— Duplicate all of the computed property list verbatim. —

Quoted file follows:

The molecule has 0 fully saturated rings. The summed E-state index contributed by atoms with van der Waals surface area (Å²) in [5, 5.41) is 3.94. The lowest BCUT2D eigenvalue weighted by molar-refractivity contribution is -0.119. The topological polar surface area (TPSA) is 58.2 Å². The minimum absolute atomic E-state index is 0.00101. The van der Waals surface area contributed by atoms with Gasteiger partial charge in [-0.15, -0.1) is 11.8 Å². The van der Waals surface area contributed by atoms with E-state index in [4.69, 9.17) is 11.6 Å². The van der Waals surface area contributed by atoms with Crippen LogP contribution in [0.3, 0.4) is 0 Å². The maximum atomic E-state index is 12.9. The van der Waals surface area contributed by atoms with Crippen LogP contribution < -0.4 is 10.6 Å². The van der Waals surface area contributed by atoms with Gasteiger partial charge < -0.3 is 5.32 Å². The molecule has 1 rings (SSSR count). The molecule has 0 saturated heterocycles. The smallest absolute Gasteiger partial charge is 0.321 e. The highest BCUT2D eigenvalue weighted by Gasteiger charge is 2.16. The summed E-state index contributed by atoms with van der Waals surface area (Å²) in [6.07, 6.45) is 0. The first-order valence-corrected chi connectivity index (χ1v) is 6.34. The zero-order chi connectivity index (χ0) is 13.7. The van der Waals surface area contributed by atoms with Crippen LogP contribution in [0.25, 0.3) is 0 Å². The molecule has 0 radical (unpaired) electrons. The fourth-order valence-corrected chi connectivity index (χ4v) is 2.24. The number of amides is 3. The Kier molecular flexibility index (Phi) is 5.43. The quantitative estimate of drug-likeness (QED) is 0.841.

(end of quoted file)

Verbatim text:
The molecule has 0 fully saturated rings. The summed E-state index contributed by atoms with van der Waals surface area (Å²) in [5, 5.41) is 3.94. The lowest BCUT2D eigenvalue weighted by molar-refractivity contribution is -0.119. The topological polar surface area (TPSA) is 58.2 Å². The minimum absolute atomic E-state index is 0.00101. The van der Waals surface area contributed by atoms with Gasteiger partial charge in [-0.15, -0.1) is 11.8 Å². The van der Waals surface area contributed by atoms with E-state index in [4.69, 9.17) is 11.6 Å². The van der Waals surface area contributed by atoms with Crippen LogP contribution in [0.3, 0.4) is 0 Å². The maximum atomic E-state index is 12.9. The van der Waals surface area contributed by atoms with Crippen LogP contribution < -0.4 is 10.6 Å². The van der Waals surface area contributed by atoms with Gasteiger partial charge < -0.3 is 5.32 Å². The molecule has 1 rings (SSSR count). The molecule has 0 saturated heterocycles. The smallest absolute Gasteiger partial charge is 0.321 e. The highest BCUT2D eigenvalue weighted by Gasteiger charge is 2.16. The summed E-state index contributed by atoms with van der Waals surface area (Å²) in [6.07, 6.45) is 0. The first-order valence-corrected chi connectivity index (χ1v) is 6.34. The zero-order chi connectivity index (χ0) is 13.7. The van der Waals surface area contributed by atoms with Crippen LogP contribution in [0.25, 0.3) is 0 Å². The molecule has 0 radical (unpaired) electrons. The fourth-order valence-corrected chi connectivity index (χ4v) is 2.24. The number of amides is 3. The Kier molecular flexibility index (Phi) is 5.43. The quantitative estimate of drug-likeness (QED) is 0.841.